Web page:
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In Journal of chemical information and modeling

Nonsynonymous Single Nucleotide Polymorphisms often result in altered protein stability while playing crucial roles both in the evolution process and in the development of human diseases. Prediction of change in thermodynamic stability due to such missense mutations will help in protein engineering endeavors and will contribute to a better understanding of different disease conditions. Here, we develop a machine learning-based framework viz., ProTSPoM to estimate the change in protein thermodynamic stability arising out of single point mutations (SPMs). ProTSPoM outperforms existing methods on the S2698 and S1925 databases and reports a Pearson correlation coefficient of 0.82 (0.88) and a root-mean-squared-error of 0.92 (1.06) kcal/mol between the predicted and experimental ∆∆G values for the long-established S350 (tumor suppressor p53 protein) dataset. Further, we estimate the change in thermodynamic stability for all possible SPMs in the DNA binding domain of the p53 protein. We identify SNPs in p53 which are plausibly detrimental to its structural integrity and interaction affinity with the DNA molecule. ProTSPoM with its reliable estimates and time-efficient prediction is well suited to be integrated with existing protein engineering techniques. The ProTSPoM web server is accessible at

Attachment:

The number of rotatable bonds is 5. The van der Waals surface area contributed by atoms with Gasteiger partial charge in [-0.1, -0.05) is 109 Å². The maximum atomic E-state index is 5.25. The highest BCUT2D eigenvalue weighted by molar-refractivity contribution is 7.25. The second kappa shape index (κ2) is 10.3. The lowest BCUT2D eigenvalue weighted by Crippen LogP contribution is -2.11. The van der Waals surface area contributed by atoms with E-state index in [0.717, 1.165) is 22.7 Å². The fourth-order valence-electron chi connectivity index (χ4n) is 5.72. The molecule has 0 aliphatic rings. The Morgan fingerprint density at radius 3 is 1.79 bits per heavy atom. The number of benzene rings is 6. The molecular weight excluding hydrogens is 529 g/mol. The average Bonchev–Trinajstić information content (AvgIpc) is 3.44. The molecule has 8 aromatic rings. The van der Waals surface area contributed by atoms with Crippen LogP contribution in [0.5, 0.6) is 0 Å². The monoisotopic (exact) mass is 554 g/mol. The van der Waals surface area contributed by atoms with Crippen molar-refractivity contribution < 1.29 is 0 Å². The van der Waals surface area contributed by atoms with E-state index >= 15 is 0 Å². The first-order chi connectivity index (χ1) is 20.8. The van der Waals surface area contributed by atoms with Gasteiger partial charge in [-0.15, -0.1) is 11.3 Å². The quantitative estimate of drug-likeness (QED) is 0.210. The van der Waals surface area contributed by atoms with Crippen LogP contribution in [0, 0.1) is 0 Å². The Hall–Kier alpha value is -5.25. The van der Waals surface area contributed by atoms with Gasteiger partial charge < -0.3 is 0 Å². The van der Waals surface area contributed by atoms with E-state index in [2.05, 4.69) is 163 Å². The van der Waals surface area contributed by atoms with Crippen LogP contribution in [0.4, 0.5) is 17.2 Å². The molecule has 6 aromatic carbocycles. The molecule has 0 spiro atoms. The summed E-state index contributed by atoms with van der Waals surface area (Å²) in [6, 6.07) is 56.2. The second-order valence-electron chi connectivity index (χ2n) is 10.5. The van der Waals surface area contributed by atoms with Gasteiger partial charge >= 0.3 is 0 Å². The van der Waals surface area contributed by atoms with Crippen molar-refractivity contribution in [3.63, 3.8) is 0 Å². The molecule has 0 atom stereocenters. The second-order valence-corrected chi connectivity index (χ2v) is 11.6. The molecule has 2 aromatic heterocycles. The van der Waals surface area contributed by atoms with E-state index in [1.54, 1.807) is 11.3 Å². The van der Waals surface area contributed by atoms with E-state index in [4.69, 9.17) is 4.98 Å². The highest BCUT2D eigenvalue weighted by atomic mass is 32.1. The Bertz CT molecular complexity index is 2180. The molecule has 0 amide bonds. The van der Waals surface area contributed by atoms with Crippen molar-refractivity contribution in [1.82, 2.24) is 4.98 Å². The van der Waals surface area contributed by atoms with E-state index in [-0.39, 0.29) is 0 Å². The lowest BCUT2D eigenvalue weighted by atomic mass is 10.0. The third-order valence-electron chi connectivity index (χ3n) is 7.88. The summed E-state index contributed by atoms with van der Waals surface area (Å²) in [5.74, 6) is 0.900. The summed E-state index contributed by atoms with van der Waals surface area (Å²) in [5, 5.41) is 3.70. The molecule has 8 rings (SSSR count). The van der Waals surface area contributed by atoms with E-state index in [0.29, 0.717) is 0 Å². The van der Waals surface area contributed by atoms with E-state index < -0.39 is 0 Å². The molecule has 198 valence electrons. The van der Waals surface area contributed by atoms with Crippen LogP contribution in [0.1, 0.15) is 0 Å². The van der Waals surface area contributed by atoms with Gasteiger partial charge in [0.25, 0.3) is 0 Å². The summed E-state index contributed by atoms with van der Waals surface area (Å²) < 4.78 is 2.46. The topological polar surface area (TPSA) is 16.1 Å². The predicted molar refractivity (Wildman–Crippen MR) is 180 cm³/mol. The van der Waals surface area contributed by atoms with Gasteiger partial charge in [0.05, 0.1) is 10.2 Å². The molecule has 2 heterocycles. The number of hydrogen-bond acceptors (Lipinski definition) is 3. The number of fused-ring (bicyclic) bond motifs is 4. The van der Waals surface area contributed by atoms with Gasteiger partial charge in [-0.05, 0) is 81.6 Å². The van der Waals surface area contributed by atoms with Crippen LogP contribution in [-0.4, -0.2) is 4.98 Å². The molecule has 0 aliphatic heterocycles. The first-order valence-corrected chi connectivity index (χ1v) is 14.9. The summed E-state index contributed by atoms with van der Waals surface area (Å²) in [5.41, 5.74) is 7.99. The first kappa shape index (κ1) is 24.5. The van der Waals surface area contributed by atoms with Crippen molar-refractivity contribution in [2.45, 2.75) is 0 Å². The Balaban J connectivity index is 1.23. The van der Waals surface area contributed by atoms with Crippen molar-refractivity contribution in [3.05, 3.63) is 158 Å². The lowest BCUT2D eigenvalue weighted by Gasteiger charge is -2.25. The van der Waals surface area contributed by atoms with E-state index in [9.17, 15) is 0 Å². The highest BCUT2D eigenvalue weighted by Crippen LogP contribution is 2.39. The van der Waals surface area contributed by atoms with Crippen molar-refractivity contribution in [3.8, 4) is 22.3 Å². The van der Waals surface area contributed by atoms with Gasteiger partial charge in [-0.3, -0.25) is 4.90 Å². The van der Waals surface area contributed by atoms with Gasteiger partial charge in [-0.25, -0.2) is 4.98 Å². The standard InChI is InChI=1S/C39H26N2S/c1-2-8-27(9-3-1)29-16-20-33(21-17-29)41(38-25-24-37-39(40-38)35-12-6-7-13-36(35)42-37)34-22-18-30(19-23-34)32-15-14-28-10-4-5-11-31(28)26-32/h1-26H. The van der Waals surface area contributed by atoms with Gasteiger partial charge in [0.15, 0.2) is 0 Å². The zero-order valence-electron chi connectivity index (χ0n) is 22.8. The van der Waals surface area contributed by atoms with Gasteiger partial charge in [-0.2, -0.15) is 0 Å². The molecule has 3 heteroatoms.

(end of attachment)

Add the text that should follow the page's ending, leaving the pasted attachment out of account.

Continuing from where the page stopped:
Banerjee Anupam, Mitra Pralay